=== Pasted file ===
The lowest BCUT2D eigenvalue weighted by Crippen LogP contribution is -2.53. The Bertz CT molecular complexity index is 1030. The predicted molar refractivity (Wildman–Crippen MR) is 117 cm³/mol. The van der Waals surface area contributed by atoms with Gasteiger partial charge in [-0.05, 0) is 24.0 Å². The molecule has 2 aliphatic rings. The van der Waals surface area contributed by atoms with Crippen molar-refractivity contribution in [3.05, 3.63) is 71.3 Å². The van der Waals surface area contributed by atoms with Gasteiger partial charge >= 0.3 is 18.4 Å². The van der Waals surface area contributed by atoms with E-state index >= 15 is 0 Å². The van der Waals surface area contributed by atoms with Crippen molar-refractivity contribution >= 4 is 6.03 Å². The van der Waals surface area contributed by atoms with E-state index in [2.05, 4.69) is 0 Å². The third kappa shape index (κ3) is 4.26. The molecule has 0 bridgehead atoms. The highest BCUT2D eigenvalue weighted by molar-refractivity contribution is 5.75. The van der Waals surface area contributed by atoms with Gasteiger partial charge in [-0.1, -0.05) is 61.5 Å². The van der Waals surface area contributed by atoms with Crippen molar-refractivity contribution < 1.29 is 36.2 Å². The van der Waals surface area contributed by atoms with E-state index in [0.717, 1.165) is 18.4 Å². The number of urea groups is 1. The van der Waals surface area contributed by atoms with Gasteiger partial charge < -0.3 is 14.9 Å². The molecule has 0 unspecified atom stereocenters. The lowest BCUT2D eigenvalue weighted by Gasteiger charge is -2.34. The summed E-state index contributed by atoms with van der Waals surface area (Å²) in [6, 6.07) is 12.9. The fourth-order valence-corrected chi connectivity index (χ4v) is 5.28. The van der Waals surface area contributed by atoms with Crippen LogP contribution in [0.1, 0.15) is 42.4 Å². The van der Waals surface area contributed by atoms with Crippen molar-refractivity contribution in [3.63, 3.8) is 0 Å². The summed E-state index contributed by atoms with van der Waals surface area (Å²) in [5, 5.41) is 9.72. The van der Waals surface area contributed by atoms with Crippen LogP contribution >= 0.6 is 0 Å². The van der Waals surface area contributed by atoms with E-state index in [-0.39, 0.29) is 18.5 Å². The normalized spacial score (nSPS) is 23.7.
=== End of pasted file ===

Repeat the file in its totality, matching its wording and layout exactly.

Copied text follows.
The lowest BCUT2D eigenvalue weighted by Crippen LogP contribution is -2.53. The Bertz CT molecular complexity index is 1030. The predicted molar refractivity (Wildman–Crippen MR) is 117 cm³/mol. The van der Waals surface area contributed by atoms with Gasteiger partial charge in [-0.05, 0) is 24.0 Å². The molecule has 2 aliphatic rings. The van der Waals surface area contributed by atoms with Crippen molar-refractivity contribution in [3.05, 3.63) is 71.3 Å². The van der Waals surface area contributed by atoms with Gasteiger partial charge >= 0.3 is 18.4 Å². The van der Waals surface area contributed by atoms with E-state index >= 15 is 0 Å². The van der Waals surface area contributed by atoms with Crippen molar-refractivity contribution >= 4 is 6.03 Å². The van der Waals surface area contributed by atoms with E-state index in [2.05, 4.69) is 0 Å². The third kappa shape index (κ3) is 4.26. The molecule has 0 bridgehead atoms. The highest BCUT2D eigenvalue weighted by molar-refractivity contribution is 5.75. The van der Waals surface area contributed by atoms with Gasteiger partial charge in [-0.1, -0.05) is 61.5 Å². The van der Waals surface area contributed by atoms with Crippen molar-refractivity contribution < 1.29 is 36.2 Å². The van der Waals surface area contributed by atoms with E-state index in [0.717, 1.165) is 18.4 Å². The number of urea groups is 1. The van der Waals surface area contributed by atoms with Gasteiger partial charge < -0.3 is 14.9 Å². The molecule has 0 unspecified atom stereocenters. The lowest BCUT2D eigenvalue weighted by Gasteiger charge is -2.34. The summed E-state index contributed by atoms with van der Waals surface area (Å²) in [6, 6.07) is 12.9. The fourth-order valence-corrected chi connectivity index (χ4v) is 5.28. The van der Waals surface area contributed by atoms with Crippen LogP contribution in [0.1, 0.15) is 42.4 Å². The van der Waals surface area contributed by atoms with Crippen molar-refractivity contribution in [3.63, 3.8) is 0 Å². The summed E-state index contributed by atoms with van der Waals surface area (Å²) in [5, 5.41) is 9.72. The van der Waals surface area contributed by atoms with Crippen LogP contribution >= 0.6 is 0 Å². The van der Waals surface area contributed by atoms with E-state index in [-0.39, 0.29) is 18.5 Å². The normalized spacial score (nSPS) is 23.7.